Appointments in IllinoisPage Overview
At this time, you only need to schedule an appointment to take the Illinois Commercial Driver's License (CDL) exams. You may schedule online or by phone. Read the sections below for more details.
For all other driver and vehicle related services at the Illinois Secretary of State (SOS) facilities you must wait in line. Keep in mind not all tasks require a visit to a branch office; find out which online services you can take care of from your own computer.
You can schedule your pre-trip, skills and road exam online through the Illinois fast pass scheduler.
To schedule a CDL appointment online you must:
- Have a valid Illinois class D driver's license and have passed all required written CDL exams within the last 12 months
- Have a valid Illinois CDL and have passed all required written CDL exams within the last 12 months if you are upgrading your CDL
- Have a valid Illinois CDL and have been notified that you are required to retake a pre-trip, skills or road exam
- Complete all required written CDL exams and schedule the pre-trip, skills and road exam as required (to exchange a valid out-of-state CDL for an Illinois CDL)
You must allow 48 hours for your appointment to be scheduled in the system. If you fail the exam, you cannot reschedule for at least 48 hours. Also, you can only schedule one appointment at a time.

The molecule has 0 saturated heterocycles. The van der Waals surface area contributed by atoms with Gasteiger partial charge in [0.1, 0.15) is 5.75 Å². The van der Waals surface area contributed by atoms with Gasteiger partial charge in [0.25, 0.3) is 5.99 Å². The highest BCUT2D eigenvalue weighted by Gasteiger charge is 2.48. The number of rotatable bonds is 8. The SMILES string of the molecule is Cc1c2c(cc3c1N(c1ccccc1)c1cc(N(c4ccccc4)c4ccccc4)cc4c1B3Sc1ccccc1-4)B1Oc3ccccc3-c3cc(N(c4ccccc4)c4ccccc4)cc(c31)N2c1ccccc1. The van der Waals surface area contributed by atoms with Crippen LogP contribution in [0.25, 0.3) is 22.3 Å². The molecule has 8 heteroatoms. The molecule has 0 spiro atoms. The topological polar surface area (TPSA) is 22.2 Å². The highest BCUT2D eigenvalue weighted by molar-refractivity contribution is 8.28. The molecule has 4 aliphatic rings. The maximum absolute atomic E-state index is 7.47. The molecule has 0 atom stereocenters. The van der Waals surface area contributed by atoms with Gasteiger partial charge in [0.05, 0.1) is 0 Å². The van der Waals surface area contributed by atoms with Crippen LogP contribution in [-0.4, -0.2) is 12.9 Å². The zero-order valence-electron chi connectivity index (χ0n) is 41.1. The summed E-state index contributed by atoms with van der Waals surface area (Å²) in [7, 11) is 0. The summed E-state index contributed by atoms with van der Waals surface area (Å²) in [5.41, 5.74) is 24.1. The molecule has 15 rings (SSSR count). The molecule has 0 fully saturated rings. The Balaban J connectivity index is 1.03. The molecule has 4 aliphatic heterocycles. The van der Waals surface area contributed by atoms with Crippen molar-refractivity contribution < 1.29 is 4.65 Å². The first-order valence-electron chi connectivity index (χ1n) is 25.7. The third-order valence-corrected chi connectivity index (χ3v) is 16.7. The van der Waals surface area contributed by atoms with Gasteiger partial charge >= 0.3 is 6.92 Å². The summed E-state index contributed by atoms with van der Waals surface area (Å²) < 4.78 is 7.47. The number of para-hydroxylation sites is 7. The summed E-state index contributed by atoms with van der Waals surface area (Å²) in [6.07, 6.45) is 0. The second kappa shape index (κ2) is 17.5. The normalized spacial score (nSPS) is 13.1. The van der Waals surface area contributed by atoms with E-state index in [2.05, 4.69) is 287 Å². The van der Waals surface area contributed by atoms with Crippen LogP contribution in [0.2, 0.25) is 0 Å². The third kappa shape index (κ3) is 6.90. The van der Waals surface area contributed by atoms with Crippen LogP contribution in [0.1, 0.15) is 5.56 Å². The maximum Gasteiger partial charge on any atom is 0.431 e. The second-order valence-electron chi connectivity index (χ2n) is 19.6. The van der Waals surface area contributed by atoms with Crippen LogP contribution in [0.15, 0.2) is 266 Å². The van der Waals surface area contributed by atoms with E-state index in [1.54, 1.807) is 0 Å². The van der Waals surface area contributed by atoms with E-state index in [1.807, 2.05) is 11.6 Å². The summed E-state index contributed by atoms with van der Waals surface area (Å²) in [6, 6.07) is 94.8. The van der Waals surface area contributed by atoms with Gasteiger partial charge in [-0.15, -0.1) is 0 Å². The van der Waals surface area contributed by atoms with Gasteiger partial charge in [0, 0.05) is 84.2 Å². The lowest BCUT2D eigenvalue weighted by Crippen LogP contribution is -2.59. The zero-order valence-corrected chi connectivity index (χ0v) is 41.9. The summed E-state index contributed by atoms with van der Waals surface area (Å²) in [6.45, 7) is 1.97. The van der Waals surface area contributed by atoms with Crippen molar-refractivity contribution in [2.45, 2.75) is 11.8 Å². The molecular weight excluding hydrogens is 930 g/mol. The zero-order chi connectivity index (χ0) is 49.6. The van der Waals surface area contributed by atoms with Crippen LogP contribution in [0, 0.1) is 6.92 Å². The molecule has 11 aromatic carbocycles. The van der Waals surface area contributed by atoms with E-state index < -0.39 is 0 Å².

To schedule a Monday-Saturday appointment at a CDL facility, or if you are having trouble with the system, call (217) 785-3013 Monday-Friday 8 a.m.- 4:30 p.m.
If you must pay a visit to your IL SOS, go during low-traffic times. The following suggestions could save you time standing in line.
Shortest Wait Time
- Before the lunch hour (usually noon)
- During the middle of the week (Tuesday through Thursday)
- During the middle of the month
Longest Wait Times
- During the lunch hour (starting at noon)
- On the first and last day of the week that the office is open (Monday and Friday for most)
- During the first or last week of the month
- On the day before or just following a holiday